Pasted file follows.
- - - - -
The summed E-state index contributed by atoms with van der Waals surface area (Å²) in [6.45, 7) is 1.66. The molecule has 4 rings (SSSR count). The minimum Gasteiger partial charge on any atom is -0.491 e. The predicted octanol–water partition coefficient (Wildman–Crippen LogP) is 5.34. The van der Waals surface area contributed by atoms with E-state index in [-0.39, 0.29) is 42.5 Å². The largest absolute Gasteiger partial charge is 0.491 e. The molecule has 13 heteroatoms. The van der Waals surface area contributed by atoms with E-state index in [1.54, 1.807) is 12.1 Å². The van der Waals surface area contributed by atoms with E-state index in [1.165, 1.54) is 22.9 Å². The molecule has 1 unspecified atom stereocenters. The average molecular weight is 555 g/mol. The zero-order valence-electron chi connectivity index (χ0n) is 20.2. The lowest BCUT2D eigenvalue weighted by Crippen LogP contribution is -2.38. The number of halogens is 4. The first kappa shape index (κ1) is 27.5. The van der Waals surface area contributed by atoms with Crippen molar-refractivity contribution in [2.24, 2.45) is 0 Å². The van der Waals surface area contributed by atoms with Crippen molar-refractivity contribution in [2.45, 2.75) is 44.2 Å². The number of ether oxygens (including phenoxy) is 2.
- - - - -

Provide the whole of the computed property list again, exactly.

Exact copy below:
The summed E-state index contributed by atoms with van der Waals surface area (Å²) in [6.45, 7) is 1.66. The molecule has 4 rings (SSSR count). The minimum Gasteiger partial charge on any atom is -0.491 e. The predicted octanol–water partition coefficient (Wildman–Crippen LogP) is 5.34. The van der Waals surface area contributed by atoms with E-state index in [-0.39, 0.29) is 42.5 Å². The largest absolute Gasteiger partial charge is 0.491 e. The molecule has 13 heteroatoms. The van der Waals surface area contributed by atoms with E-state index in [1.54, 1.807) is 12.1 Å². The van der Waals surface area contributed by atoms with E-state index in [1.165, 1.54) is 22.9 Å². The molecule has 1 unspecified atom stereocenters. The average molecular weight is 555 g/mol. The zero-order valence-electron chi connectivity index (χ0n) is 20.2. The lowest BCUT2D eigenvalue weighted by Crippen LogP contribution is -2.38. The number of halogens is 4. The first kappa shape index (κ1) is 27.5. The van der Waals surface area contributed by atoms with Crippen molar-refractivity contribution in [2.24, 2.45) is 0 Å². The van der Waals surface area contributed by atoms with Crippen molar-refractivity contribution in [2.45, 2.75) is 44.2 Å². The number of ether oxygens (including phenoxy) is 2.